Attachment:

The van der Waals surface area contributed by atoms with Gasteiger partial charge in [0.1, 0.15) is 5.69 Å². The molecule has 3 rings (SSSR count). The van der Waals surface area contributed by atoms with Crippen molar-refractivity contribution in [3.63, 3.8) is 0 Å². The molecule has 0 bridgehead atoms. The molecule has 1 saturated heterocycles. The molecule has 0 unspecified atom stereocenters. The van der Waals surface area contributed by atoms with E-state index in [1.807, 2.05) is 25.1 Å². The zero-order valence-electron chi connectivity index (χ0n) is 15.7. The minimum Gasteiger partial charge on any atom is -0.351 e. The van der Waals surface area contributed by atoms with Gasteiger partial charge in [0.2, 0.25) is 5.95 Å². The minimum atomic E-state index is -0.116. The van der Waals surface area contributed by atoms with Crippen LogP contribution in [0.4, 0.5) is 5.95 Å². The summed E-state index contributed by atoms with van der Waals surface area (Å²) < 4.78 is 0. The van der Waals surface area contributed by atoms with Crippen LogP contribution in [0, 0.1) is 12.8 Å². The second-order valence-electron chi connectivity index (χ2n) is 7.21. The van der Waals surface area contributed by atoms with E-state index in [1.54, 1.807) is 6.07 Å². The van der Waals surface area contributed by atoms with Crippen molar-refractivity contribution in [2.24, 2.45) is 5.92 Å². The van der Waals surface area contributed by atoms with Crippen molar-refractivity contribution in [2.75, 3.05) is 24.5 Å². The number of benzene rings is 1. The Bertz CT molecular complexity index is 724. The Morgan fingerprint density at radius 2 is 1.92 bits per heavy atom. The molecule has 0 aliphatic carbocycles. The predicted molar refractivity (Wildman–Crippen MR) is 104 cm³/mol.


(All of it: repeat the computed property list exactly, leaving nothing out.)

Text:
The van der Waals surface area contributed by atoms with Gasteiger partial charge in [0.1, 0.15) is 5.69 Å². The molecule has 3 rings (SSSR count). The van der Waals surface area contributed by atoms with Crippen molar-refractivity contribution in [3.63, 3.8) is 0 Å². The molecule has 0 bridgehead atoms. The molecule has 1 saturated heterocycles. The molecule has 0 unspecified atom stereocenters. The van der Waals surface area contributed by atoms with E-state index in [1.807, 2.05) is 25.1 Å². The zero-order valence-electron chi connectivity index (χ0n) is 15.7. The minimum Gasteiger partial charge on any atom is -0.351 e. The van der Waals surface area contributed by atoms with Gasteiger partial charge in [0.2, 0.25) is 5.95 Å². The minimum atomic E-state index is -0.116. The van der Waals surface area contributed by atoms with Crippen LogP contribution in [0.4, 0.5) is 5.95 Å². The summed E-state index contributed by atoms with van der Waals surface area (Å²) < 4.78 is 0. The van der Waals surface area contributed by atoms with Crippen LogP contribution in [0, 0.1) is 12.8 Å². The second-order valence-electron chi connectivity index (χ2n) is 7.21. The van der Waals surface area contributed by atoms with E-state index in [1.54, 1.807) is 6.07 Å². The van der Waals surface area contributed by atoms with Crippen molar-refractivity contribution in [2.24, 2.45) is 5.92 Å². The van der Waals surface area contributed by atoms with Crippen molar-refractivity contribution in [2.75, 3.05) is 24.5 Å². The number of benzene rings is 1. The Bertz CT molecular complexity index is 724. The Morgan fingerprint density at radius 2 is 1.92 bits per heavy atom. The molecule has 0 aliphatic carbocycles. The predicted molar refractivity (Wildman–Crippen MR) is 104 cm³/mol.